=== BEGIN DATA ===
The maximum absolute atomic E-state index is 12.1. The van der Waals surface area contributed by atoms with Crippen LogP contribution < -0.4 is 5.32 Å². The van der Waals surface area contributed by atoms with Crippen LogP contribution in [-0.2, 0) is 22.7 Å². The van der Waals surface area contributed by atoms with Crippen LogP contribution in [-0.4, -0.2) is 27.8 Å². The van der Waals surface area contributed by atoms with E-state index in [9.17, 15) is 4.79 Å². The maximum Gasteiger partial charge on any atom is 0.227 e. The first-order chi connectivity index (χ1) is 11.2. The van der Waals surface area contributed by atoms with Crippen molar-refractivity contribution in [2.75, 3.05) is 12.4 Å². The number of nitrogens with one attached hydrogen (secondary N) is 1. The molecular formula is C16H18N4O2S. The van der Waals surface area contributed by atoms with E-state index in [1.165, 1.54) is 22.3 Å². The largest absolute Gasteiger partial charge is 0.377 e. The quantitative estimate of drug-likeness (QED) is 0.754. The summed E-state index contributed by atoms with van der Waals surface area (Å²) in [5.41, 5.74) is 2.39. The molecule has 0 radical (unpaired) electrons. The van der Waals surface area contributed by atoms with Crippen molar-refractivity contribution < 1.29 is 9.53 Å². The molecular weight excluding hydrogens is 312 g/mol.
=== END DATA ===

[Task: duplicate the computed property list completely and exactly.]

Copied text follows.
The maximum absolute atomic E-state index is 12.1. The van der Waals surface area contributed by atoms with Crippen LogP contribution < -0.4 is 5.32 Å². The van der Waals surface area contributed by atoms with Crippen LogP contribution in [-0.2, 0) is 22.7 Å². The van der Waals surface area contributed by atoms with Crippen LogP contribution in [-0.4, -0.2) is 27.8 Å². The van der Waals surface area contributed by atoms with E-state index in [9.17, 15) is 4.79 Å². The maximum Gasteiger partial charge on any atom is 0.227 e. The first-order chi connectivity index (χ1) is 11.2. The van der Waals surface area contributed by atoms with Crippen molar-refractivity contribution in [2.75, 3.05) is 12.4 Å². The number of nitrogens with one attached hydrogen (secondary N) is 1. The molecular formula is C16H18N4O2S. The van der Waals surface area contributed by atoms with E-state index in [1.165, 1.54) is 22.3 Å². The largest absolute Gasteiger partial charge is 0.377 e. The quantitative estimate of drug-likeness (QED) is 0.754. The summed E-state index contributed by atoms with van der Waals surface area (Å²) in [5.41, 5.74) is 2.39. The molecule has 0 radical (unpaired) electrons. The van der Waals surface area contributed by atoms with Crippen molar-refractivity contribution < 1.29 is 9.53 Å². The molecular weight excluding hydrogens is 312 g/mol.